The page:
Shibley Telhami, Stella M. Rouse, How Are American Views of the Coronavirus Crisis Evolving as It Intensifies?, Lawfare, March 25, 2020. The authors polled nationally representative of 2,395 Amreican adults from March 12 to March 20.
A plurality of respondents said they are unsatisfied with the Trump administration’s handling of the coronavirus (47 percent) while 42 percent said they are satisfied, and 10 percent said they are neither satisfied nor unsatisfied. As expected, there is a huge partisan divide, with 81 percent of Democrats saying they are unsatisfied, and 79 percent of Republicans saying they are satisfied. A slight majority of independents (51 percent) say they are dissatisfied, and 29 percent satisfied, with the Trump administration’s handling.
However, there was a small shift in attitudes over that period. The authors conclude:
These trends show that, as the crisis persists, more Americans are worried, but also slightly more Americans are satisfied with the administration’s handling of the crisis, transcending the partisan divide. At the same time, the lack of trust in President Trump has remained high, even increased. How does one explain the increase in American satisfaction—even if most Americans remain unsatisfied?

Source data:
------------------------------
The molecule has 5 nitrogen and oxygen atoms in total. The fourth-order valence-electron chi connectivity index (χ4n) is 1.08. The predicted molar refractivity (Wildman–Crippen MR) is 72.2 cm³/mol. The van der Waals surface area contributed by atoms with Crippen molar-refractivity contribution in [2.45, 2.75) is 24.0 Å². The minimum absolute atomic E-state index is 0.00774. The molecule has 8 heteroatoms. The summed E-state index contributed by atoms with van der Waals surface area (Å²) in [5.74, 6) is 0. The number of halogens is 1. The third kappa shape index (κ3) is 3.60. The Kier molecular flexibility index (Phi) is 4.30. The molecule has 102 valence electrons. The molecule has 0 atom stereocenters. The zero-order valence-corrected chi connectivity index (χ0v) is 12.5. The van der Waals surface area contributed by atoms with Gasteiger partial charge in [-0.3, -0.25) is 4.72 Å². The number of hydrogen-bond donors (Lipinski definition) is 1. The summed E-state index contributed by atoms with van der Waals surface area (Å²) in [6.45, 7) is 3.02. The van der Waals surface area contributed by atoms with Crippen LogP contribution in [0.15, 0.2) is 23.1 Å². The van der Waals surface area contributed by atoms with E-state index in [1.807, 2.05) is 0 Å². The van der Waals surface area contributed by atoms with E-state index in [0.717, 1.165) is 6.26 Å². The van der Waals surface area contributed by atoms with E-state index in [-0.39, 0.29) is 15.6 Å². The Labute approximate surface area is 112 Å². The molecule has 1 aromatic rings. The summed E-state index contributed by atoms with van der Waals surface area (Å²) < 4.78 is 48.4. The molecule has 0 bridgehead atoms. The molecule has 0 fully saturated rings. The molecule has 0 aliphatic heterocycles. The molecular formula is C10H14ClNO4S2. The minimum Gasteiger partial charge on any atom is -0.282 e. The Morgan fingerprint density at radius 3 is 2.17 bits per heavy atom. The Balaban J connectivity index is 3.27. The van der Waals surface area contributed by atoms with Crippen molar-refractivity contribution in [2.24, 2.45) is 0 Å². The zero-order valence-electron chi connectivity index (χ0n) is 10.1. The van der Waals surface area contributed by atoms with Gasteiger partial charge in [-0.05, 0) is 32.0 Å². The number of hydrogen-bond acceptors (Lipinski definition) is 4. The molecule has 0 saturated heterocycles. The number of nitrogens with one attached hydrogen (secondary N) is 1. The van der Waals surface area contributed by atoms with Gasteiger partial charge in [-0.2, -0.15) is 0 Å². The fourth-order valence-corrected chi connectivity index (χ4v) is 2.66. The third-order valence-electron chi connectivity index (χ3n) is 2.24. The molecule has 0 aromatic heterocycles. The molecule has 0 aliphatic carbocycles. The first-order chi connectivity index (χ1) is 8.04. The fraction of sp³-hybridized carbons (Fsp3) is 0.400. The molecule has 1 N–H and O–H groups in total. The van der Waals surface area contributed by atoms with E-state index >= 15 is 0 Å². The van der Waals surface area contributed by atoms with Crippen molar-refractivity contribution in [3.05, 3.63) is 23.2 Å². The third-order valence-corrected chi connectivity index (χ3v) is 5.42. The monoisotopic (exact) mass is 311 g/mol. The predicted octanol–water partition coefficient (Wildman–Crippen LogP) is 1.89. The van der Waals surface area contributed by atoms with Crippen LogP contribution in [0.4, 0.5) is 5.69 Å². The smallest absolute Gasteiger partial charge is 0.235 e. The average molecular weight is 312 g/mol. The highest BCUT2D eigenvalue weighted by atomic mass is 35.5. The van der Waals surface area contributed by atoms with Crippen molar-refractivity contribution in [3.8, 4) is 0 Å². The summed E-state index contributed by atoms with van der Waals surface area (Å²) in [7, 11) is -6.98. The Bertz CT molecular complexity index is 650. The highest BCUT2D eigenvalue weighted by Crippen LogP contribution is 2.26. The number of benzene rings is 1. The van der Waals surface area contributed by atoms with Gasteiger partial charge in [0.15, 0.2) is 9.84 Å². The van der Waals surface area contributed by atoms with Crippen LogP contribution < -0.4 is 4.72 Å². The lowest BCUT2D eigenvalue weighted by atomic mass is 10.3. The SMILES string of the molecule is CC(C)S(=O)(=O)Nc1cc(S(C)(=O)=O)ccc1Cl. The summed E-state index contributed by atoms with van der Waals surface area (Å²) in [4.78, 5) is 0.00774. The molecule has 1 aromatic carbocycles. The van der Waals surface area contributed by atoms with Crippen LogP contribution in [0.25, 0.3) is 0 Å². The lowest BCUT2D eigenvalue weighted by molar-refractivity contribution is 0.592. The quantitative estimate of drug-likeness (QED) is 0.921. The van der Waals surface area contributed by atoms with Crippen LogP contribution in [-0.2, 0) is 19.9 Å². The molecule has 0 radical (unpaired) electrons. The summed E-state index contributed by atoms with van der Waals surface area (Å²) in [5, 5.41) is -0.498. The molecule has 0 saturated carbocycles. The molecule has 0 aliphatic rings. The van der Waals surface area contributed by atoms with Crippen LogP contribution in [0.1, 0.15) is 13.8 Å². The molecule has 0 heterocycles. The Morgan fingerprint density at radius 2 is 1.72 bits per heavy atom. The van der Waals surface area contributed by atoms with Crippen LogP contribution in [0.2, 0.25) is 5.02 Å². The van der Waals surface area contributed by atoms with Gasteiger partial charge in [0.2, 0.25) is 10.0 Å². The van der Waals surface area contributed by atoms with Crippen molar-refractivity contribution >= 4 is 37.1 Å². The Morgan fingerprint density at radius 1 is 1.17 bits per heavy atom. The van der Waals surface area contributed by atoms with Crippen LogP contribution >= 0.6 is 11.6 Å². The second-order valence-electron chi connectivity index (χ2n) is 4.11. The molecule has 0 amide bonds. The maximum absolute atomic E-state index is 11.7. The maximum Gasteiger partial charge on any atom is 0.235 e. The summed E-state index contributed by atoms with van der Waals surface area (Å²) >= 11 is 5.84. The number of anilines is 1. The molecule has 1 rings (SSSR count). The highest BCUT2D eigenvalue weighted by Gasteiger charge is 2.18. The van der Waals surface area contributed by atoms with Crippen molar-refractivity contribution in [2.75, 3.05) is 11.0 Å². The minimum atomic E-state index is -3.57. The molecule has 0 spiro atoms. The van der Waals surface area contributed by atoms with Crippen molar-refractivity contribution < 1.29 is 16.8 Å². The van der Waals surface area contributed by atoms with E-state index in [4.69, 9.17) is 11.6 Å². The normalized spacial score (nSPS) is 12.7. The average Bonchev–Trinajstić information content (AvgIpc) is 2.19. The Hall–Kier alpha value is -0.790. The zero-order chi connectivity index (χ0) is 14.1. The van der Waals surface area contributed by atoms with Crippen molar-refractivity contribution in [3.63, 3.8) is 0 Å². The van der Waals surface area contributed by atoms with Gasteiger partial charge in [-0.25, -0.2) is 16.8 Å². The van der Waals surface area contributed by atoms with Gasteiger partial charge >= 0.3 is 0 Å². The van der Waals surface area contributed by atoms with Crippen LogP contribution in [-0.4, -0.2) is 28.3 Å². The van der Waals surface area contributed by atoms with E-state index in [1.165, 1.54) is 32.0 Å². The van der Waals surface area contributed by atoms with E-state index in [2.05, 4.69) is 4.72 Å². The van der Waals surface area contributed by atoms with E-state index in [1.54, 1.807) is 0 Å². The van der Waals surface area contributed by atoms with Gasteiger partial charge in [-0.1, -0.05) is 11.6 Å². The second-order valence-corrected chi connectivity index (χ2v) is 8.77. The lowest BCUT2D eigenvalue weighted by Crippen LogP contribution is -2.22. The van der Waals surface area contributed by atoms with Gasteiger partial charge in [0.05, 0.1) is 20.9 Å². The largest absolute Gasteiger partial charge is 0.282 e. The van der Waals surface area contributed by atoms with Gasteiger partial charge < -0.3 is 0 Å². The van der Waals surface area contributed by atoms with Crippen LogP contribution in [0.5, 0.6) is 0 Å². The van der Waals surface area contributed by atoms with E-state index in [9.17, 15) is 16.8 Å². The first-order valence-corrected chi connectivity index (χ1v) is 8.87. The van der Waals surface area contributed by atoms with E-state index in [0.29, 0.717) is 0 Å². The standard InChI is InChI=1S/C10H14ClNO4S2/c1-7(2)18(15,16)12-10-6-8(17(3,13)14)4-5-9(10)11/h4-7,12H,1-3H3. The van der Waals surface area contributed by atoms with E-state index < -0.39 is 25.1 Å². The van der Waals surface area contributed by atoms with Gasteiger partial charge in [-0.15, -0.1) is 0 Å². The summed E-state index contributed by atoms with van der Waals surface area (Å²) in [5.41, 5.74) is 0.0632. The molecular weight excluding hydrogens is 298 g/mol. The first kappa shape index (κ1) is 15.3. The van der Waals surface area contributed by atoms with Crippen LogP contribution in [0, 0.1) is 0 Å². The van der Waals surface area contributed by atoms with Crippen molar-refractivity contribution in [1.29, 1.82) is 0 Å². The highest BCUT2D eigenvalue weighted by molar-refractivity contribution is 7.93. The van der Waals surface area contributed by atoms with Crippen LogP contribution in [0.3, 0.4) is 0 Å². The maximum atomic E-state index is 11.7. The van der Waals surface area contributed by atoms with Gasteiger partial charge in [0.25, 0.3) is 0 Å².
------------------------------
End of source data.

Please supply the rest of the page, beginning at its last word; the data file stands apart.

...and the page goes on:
There are likely two principal reasons. First, the administration did move to announce some dramatic actions during this period—on March 13, Trump declared a national emergency; on March 14, the administration said that it would ban travel from the United Kingdom and Ireland; on March 16, the White House issued guidelines to Americans urging them to avoid bars and restaurants, to limit gatherings to 10 or fewer people, and to work from home and engage in homeschooling; and on March 18, the administration closed the U.S.-Canada border to nonessential traffic.
Second, as the crisis intensified, and Americans measurably became more worried—the president even called himself a “wartime president”—one might expect some rallying around the flag, even in a polarized time. In fact, the surprise here is not that there is some effect but that the effect seems relatively small in comparison to other crises: President George W. Bush, who had a contentious election in 2000, had an approval rating as low as 51 percent divided along partisan lines before the 9/11 attack; immediately after, his approval rating spiked to 90 percent.
Still, the full scale of the coronavirus crisis remains unknown, and, after announcing dramatic steps during the nine-day period of our poll, the president recently signaled he may soon change course. There is nothing we see in the poll to suggest that Americans will come together behind Trump’s handling of the crisis.